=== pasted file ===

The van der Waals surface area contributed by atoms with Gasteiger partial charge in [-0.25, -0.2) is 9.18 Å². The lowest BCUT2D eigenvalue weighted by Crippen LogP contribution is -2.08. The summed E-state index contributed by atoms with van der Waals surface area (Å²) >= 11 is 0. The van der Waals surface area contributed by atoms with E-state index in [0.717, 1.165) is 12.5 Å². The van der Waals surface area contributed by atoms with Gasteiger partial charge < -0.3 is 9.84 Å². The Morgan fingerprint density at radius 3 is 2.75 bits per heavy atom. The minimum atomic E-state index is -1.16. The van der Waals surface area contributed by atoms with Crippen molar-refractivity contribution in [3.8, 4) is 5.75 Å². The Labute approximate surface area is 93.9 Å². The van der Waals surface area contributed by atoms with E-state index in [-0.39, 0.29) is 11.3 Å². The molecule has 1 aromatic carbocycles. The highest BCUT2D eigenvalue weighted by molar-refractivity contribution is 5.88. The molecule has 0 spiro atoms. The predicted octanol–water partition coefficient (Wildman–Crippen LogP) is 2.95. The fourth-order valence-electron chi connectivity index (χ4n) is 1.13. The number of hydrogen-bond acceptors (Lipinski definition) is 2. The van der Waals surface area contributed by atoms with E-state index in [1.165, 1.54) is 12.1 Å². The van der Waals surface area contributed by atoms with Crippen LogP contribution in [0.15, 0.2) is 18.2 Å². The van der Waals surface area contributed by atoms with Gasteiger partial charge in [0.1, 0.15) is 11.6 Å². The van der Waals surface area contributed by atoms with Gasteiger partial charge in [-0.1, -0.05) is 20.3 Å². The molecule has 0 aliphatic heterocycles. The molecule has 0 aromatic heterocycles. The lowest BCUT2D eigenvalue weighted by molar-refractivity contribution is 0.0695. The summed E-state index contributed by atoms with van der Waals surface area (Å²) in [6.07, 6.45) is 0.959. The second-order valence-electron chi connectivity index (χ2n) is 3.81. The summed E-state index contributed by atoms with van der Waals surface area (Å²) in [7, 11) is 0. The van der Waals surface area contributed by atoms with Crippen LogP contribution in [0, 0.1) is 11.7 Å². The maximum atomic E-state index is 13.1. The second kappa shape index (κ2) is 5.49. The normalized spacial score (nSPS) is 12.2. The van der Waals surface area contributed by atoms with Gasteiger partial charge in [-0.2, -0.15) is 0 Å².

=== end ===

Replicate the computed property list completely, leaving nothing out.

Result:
The van der Waals surface area contributed by atoms with Gasteiger partial charge in [-0.25, -0.2) is 9.18 Å². The lowest BCUT2D eigenvalue weighted by Crippen LogP contribution is -2.08. The summed E-state index contributed by atoms with van der Waals surface area (Å²) >= 11 is 0. The van der Waals surface area contributed by atoms with E-state index in [0.717, 1.165) is 12.5 Å². The van der Waals surface area contributed by atoms with Gasteiger partial charge < -0.3 is 9.84 Å². The Morgan fingerprint density at radius 3 is 2.75 bits per heavy atom. The minimum atomic E-state index is -1.16. The van der Waals surface area contributed by atoms with Crippen molar-refractivity contribution in [3.8, 4) is 5.75 Å². The Labute approximate surface area is 93.9 Å². The van der Waals surface area contributed by atoms with E-state index in [-0.39, 0.29) is 11.3 Å². The molecule has 1 aromatic carbocycles. The highest BCUT2D eigenvalue weighted by molar-refractivity contribution is 5.88. The molecule has 0 spiro atoms. The predicted octanol–water partition coefficient (Wildman–Crippen LogP) is 2.95. The fourth-order valence-electron chi connectivity index (χ4n) is 1.13. The number of hydrogen-bond acceptors (Lipinski definition) is 2. The van der Waals surface area contributed by atoms with E-state index in [1.165, 1.54) is 12.1 Å². The van der Waals surface area contributed by atoms with Crippen LogP contribution in [0.15, 0.2) is 18.2 Å². The van der Waals surface area contributed by atoms with Gasteiger partial charge in [0.1, 0.15) is 11.6 Å². The van der Waals surface area contributed by atoms with Gasteiger partial charge in [-0.1, -0.05) is 20.3 Å². The molecule has 0 aliphatic heterocycles. The molecule has 0 aromatic heterocycles. The lowest BCUT2D eigenvalue weighted by molar-refractivity contribution is 0.0695. The summed E-state index contributed by atoms with van der Waals surface area (Å²) in [6.07, 6.45) is 0.959. The second-order valence-electron chi connectivity index (χ2n) is 3.81. The summed E-state index contributed by atoms with van der Waals surface area (Å²) in [7, 11) is 0. The van der Waals surface area contributed by atoms with Crippen LogP contribution in [0, 0.1) is 11.7 Å². The maximum atomic E-state index is 13.1. The second kappa shape index (κ2) is 5.49. The normalized spacial score (nSPS) is 12.2. The van der Waals surface area contributed by atoms with Gasteiger partial charge in [-0.2, -0.15) is 0 Å².